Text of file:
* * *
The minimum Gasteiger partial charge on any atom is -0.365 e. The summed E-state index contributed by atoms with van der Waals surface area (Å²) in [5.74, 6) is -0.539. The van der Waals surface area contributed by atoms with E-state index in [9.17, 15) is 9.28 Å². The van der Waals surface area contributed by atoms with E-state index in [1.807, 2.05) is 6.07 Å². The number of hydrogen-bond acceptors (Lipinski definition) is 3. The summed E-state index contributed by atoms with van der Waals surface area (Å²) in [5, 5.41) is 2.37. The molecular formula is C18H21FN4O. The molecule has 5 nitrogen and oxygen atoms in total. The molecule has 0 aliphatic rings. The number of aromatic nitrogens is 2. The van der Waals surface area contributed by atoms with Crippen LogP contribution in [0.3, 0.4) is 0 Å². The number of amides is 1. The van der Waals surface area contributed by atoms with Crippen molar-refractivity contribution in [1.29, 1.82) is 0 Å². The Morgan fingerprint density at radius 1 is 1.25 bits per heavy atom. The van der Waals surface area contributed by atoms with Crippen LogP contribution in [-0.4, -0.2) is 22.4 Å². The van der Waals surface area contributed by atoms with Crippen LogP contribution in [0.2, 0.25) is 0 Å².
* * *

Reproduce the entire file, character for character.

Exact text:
The minimum Gasteiger partial charge on any atom is -0.365 e. The summed E-state index contributed by atoms with van der Waals surface area (Å²) in [5.74, 6) is -0.539. The van der Waals surface area contributed by atoms with E-state index in [9.17, 15) is 9.28 Å². The van der Waals surface area contributed by atoms with E-state index in [1.807, 2.05) is 6.07 Å². The number of hydrogen-bond acceptors (Lipinski definition) is 3. The summed E-state index contributed by atoms with van der Waals surface area (Å²) in [5, 5.41) is 2.37. The molecular formula is C18H21FN4O. The molecule has 5 nitrogen and oxygen atoms in total. The molecule has 0 aliphatic rings. The number of aromatic nitrogens is 2. The van der Waals surface area contributed by atoms with Crippen LogP contribution in [0.3, 0.4) is 0 Å². The number of amides is 1. The van der Waals surface area contributed by atoms with Crippen molar-refractivity contribution in [1.29, 1.82) is 0 Å². The Morgan fingerprint density at radius 1 is 1.25 bits per heavy atom. The van der Waals surface area contributed by atoms with Crippen LogP contribution in [-0.4, -0.2) is 22.4 Å². The van der Waals surface area contributed by atoms with Crippen LogP contribution in [0.2, 0.25) is 0 Å².